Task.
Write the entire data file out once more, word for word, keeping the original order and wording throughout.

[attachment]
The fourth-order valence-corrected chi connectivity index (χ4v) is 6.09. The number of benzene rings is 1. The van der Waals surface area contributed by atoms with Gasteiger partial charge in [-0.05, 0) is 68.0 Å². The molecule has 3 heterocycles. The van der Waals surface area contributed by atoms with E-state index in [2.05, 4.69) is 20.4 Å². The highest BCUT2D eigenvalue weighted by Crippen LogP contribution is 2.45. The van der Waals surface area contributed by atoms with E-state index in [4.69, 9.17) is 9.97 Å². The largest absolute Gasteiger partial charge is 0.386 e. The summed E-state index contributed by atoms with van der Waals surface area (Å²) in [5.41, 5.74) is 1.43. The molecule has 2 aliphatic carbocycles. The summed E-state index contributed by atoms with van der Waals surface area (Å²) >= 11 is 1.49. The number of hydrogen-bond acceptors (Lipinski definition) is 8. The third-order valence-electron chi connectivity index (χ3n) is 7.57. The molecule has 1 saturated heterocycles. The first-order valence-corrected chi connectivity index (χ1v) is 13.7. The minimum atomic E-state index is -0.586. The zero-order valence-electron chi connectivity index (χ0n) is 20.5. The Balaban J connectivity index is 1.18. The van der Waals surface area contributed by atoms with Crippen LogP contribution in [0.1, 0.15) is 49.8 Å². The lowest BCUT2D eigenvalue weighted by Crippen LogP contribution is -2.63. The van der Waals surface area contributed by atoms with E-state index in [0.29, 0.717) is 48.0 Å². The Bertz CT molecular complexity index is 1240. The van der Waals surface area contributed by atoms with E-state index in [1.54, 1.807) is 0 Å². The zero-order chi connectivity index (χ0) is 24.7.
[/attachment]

The fourth-order valence-corrected chi connectivity index (χ4v) is 6.09. The number of benzene rings is 1. The van der Waals surface area contributed by atoms with Gasteiger partial charge in [-0.05, 0) is 68.0 Å². The molecule has 3 heterocycles. The van der Waals surface area contributed by atoms with E-state index in [2.05, 4.69) is 20.4 Å². The highest BCUT2D eigenvalue weighted by Crippen LogP contribution is 2.45. The van der Waals surface area contributed by atoms with E-state index in [4.69, 9.17) is 9.97 Å². The largest absolute Gasteiger partial charge is 0.386 e. The summed E-state index contributed by atoms with van der Waals surface area (Å²) in [5.41, 5.74) is 1.43. The molecule has 2 aliphatic carbocycles. The summed E-state index contributed by atoms with van der Waals surface area (Å²) >= 11 is 1.49. The number of hydrogen-bond acceptors (Lipinski definition) is 8. The third-order valence-electron chi connectivity index (χ3n) is 7.57. The molecule has 1 saturated heterocycles. The first-order valence-corrected chi connectivity index (χ1v) is 13.7. The minimum atomic E-state index is -0.586. The zero-order valence-electron chi connectivity index (χ0n) is 20.5. The Balaban J connectivity index is 1.18. The van der Waals surface area contributed by atoms with Crippen LogP contribution in [0.1, 0.15) is 49.8 Å². The lowest BCUT2D eigenvalue weighted by Crippen LogP contribution is -2.63. The van der Waals surface area contributed by atoms with E-state index in [0.29, 0.717) is 48.0 Å². The Bertz CT molecular complexity index is 1240. The van der Waals surface area contributed by atoms with E-state index in [1.54, 1.807) is 0 Å². The zero-order chi connectivity index (χ0) is 24.7.